By Michael Stafford-Jones

  • England must find other ways to dismiss Virat Kohli due to the absence of Ben Stokes
  • Ollie Pope will make his debut in the middle-order but is he too young to be selected?
  • England’s batsmen must step up and score more runs to help their team win this series
LORD’S, ENGLAND – After Sam Curran produced a superb performance to inspire England to a stunning First Test win, the team will look to build on that in the Second Test.

 

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How do you solve a problem like Kohli?

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Virat Kohli brought his struggles in England to an end in stunning style with a masterful 149 in the first innings at Edgbaston. It was the kind of innings that usually sets up a team’s victory, and it probably would have done if India’s other batsmen had performed to anywhere near the same level as their captain.

The hosts cannot go to Lord’s expecting all of India’s other batsmen to fail again, so they will have to find ways to dismiss Kohli. For most of the First Test, he played very defensively against his nemesis Jimmy Anderson, and most of the time it worked. On one of the few occasions he played a false shot against the England seamer, Dawid Malan dropped a simple slip catch.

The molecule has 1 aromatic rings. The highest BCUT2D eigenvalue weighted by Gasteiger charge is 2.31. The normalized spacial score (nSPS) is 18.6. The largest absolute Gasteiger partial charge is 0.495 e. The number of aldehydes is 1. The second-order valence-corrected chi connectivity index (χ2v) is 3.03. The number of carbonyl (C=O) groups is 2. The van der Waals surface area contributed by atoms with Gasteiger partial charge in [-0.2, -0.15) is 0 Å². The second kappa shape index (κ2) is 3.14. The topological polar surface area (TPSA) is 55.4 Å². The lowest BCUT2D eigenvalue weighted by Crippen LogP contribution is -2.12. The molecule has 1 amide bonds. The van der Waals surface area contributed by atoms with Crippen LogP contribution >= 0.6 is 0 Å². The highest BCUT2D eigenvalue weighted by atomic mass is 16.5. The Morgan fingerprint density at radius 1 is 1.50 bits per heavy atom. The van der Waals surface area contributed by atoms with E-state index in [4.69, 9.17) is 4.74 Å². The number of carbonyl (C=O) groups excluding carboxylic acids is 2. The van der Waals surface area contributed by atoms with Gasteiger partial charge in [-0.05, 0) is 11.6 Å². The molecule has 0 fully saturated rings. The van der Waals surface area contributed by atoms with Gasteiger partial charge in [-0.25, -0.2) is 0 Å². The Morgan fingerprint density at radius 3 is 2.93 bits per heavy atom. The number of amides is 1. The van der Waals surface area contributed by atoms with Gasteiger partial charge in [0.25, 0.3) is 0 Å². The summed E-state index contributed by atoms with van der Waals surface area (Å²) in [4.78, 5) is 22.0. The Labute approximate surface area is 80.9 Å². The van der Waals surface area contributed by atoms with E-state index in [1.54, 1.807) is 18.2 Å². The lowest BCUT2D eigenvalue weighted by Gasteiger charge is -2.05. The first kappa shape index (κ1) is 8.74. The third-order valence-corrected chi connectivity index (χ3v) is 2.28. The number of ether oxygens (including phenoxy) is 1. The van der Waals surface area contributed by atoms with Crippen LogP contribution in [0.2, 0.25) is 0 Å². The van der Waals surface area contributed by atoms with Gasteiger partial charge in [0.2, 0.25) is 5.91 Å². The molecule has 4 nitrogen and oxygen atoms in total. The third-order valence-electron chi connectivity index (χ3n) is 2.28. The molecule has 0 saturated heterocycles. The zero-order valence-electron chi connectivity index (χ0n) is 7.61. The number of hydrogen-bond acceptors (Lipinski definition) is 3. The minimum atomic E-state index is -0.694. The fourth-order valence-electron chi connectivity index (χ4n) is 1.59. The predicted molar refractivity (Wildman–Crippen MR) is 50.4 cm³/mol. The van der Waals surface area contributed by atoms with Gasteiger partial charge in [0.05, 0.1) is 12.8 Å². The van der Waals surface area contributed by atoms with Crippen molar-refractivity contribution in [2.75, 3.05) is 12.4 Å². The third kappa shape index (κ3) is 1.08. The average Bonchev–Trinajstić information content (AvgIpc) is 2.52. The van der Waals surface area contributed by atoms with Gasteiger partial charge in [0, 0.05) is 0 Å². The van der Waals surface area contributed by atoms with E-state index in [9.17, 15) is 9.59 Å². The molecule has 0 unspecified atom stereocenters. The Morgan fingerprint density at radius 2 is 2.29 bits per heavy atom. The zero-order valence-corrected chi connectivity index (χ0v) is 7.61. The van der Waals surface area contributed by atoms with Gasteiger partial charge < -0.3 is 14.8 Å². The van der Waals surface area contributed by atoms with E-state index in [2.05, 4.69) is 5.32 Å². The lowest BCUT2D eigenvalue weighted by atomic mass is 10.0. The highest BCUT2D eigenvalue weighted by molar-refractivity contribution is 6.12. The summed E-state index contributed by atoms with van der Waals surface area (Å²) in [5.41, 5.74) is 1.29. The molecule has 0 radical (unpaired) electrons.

That chance came early in the Indian captain’s innings, and he grew more confident against Anderson as his innings went on. He also looked largely untroubled by the rest of England’s bowling attack until Ben Stokes dismissed him in the second innings.

 

Who will step up in Stokes’ absence?

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In normal circumstances, when a bowler removes a troublesome batsman in one match, his captain will throw the ball to him in the next match when that player comes to the crease. However, due to Stokes’ court case, that option will not be available to Joe Root at Lord’s.

The most likely replacement for the inspirational all-rounder is Chris Woakes, and he might actually be an ideal bowler to get the wicket of Kohli because he has two major ways of achieving it. The first is a similar method to Anderson: Pitch the ball on around off-stump and swing it away to take the edge of the bat. The second method resembles Stokes’ dismissal: An inswinger that gets the batsman out bowled or LBW.

Of course, Anderson himself might get Kohli out, and if he does that before the Indian captain scores many runs in the match then perhaps the doubts will return to the superstar’s mind. Alternatively, Sam Curran, who was so impressive at Edgbaston, may be able to sneak an inswinger past Kohli’s defences.

Another way England could take Indian wickets, including that of Kohli, is to encourage batsmen to attack against Adil Rashid. If they set intelligent fields for the leg-spinner and the seamers keep it tight at the other end, India’s batsmen could go for big shots and get caught out.

 

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Is it too early to select Ollie Pope?